“Red Red Wine” is a Neil Diamond classic, but some songs you can’t really do justice to as a cover unless you do something kind of dramatically different. So how about putting it to a reggae beat? It’s a pretty simple change, but it dramatically alters the song, and makes it instantly more catchy and listenable. A small, but genius tweak.
Emerson Royal (Community — 2.5): Had an effort cleared off the line and was, for the most part, fine playing wide left in a back four. Will be interested to see what the new guy does with him next season (yes, I think we should keep him).
Arnaut Danjuma (Community — 2.5): Played almost like a Sonny Lite in a more advanced role. Doesn’t really have the stamina to be a starter, which makes sense since he’s hardly played. Appreciated the energy he brought.
Son Heung-Min (Community — 2.5): Dynamic and exciting in the first half, faded spectacularly in the second.
Dejan Kulusevski (Community — 2.5): Deployed in a free 10 role which is something we really haven’t seen much from him. Loved the dynamism in the first half, but he disappeared in the second. I think he might be better in that wide channel, though I’ve seen enough to want to see more... could be very good as a 10 under Slot.
Richarlison (Community — 2.0): Had two late shots inexplicably saved, but was bright when he came on in difficult circumstances. Tried to earn a penalty that was (rightfully) not called.
Ryan Mason (Community — 2.0): Another interesting system tweak, moving to a 4-2-3-1. And it looked like it’d work! But Mason was also slow to adapt after Brentford shifted formation and let the match escape him.
2.5 stars: The Clash, “I Fought the Law” [The Crickets]
Some of the best covers are just borrowed from a past generation and reimagined in a new one. The original to “I Fought the Law” is vintage 50s bubblegum pop, strangely about crime, recorded in 1960 by The Crickets. It was covered once in 1966 by the Bobby Fuller Four, and then appropriated (more appropriately) by the punk scene via The Clash in 1978. It’s better this way — gritty, rawer, more interesting.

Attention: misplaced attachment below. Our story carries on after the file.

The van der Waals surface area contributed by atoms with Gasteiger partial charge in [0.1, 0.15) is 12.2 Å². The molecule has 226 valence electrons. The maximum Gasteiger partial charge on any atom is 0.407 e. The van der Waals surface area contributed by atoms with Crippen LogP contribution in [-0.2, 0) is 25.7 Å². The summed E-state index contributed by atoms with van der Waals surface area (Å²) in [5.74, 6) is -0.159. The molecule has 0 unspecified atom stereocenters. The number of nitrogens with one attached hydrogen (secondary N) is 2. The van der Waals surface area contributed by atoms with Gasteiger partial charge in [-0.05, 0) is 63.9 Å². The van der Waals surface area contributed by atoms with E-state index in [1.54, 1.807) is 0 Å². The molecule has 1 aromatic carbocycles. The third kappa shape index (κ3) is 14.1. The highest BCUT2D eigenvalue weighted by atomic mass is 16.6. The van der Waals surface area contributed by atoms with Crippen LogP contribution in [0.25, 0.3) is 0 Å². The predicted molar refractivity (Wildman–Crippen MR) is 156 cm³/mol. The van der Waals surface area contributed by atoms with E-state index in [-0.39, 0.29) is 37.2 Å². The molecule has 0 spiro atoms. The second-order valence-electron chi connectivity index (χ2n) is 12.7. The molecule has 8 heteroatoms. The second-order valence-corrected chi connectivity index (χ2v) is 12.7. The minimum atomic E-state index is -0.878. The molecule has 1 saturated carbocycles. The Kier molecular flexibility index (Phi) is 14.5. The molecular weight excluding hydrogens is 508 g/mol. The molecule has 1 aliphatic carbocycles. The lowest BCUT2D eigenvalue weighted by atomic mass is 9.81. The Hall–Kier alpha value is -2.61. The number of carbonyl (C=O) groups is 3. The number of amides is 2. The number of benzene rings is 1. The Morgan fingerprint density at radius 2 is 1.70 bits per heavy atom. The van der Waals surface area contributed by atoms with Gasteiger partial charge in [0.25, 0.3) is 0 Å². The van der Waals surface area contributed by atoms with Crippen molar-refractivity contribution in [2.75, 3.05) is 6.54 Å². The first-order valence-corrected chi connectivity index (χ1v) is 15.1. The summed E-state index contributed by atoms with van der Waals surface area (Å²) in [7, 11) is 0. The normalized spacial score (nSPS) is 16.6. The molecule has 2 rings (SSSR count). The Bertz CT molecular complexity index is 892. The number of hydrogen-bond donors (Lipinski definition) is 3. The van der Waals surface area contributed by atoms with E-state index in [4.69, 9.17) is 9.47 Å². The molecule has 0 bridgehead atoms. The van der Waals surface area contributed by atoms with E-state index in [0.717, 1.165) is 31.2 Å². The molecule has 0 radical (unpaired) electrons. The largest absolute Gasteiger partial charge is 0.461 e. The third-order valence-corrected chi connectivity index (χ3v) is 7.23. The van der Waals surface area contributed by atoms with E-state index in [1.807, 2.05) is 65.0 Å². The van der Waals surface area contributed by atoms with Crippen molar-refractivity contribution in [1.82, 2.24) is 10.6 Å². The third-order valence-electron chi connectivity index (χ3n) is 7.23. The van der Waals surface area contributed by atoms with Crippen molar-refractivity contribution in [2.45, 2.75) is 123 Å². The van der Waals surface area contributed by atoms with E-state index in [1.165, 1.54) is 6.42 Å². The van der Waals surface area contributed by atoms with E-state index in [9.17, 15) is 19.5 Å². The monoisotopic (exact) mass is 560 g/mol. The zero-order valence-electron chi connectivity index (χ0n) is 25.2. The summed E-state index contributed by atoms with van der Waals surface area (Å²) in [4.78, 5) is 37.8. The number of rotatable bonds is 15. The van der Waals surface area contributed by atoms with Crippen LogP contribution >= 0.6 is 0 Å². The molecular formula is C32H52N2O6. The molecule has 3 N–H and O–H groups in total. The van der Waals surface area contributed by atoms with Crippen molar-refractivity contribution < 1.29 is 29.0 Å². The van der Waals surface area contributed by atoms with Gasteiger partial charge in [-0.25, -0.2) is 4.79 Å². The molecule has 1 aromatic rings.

Fraser Forster (Community — 2.0): It’s not that he could’ve necessarily gotten to any of Brentford’s goals, but Brentford only had three shots and all of them went in the net. That’s... bad.
Clement Lenglet (Community — 2.0): Not great, but better than Davi.
Pedro Porro (Community — 2.0): Brought on too late to really be effective. Had one blocked shot but otherwise not much.
2 stars Joe Cocker, “With A Little Help From My Friends” [The Beatles]
A lot of covers are just the original song performed exactly the same way by different artists. Joe Cocker says: that’s boring. I’ll take a truly excellent, jaunty Beatles track, slow down the tempo, and turn it into a bluesy ballad that, to quote Daniel Durchoz describing Tom Waits’ voice, sounds like it was soaked in a vat of bourbon, left out in a smokehouse for a few months, and then run over by a car. But in a GOOD way.
Davinson Sanchez (Community — 2.0): Pretty not great! Got beaten a number of times in the second half and nearly gave away a penalty. Davi gets more stick than he probably deserves, but he needs to be moved on.
Ben Davies (Community — 1.5): Messed up defensively in both Mbeumo goals. Remember how a bunch of us didn’t like Davies playing as a left back in a back four? He needs the extra protection of a back three if he’s in that role.
Oliver Skipp (Community — 1.5): Good god, Skippy. A traffic cone defensively and had the most egregious giveaway that directly led to Brentford’s third goal. At the moment, he’s not really useful except as emergency depth.
Lucas Moura (Community — 2.0): Just... why?
1 star: Devo, “(I Can’t Get No) Satisfaction” [Rolling Stones]
OK I’m breaking my own rule here because I’m not sure Devo’s cover of the Stones is REALLY better than the original. But I do find it incredibly interesting, as it takes a rock classic and makes it unmistakably into a Devo song while still respecting the original (in their way).
No Tottenham Hotspur players were as bad as... you know what, this bit doesn’t work this time.
Tom Carroll Memorial Non-Rating: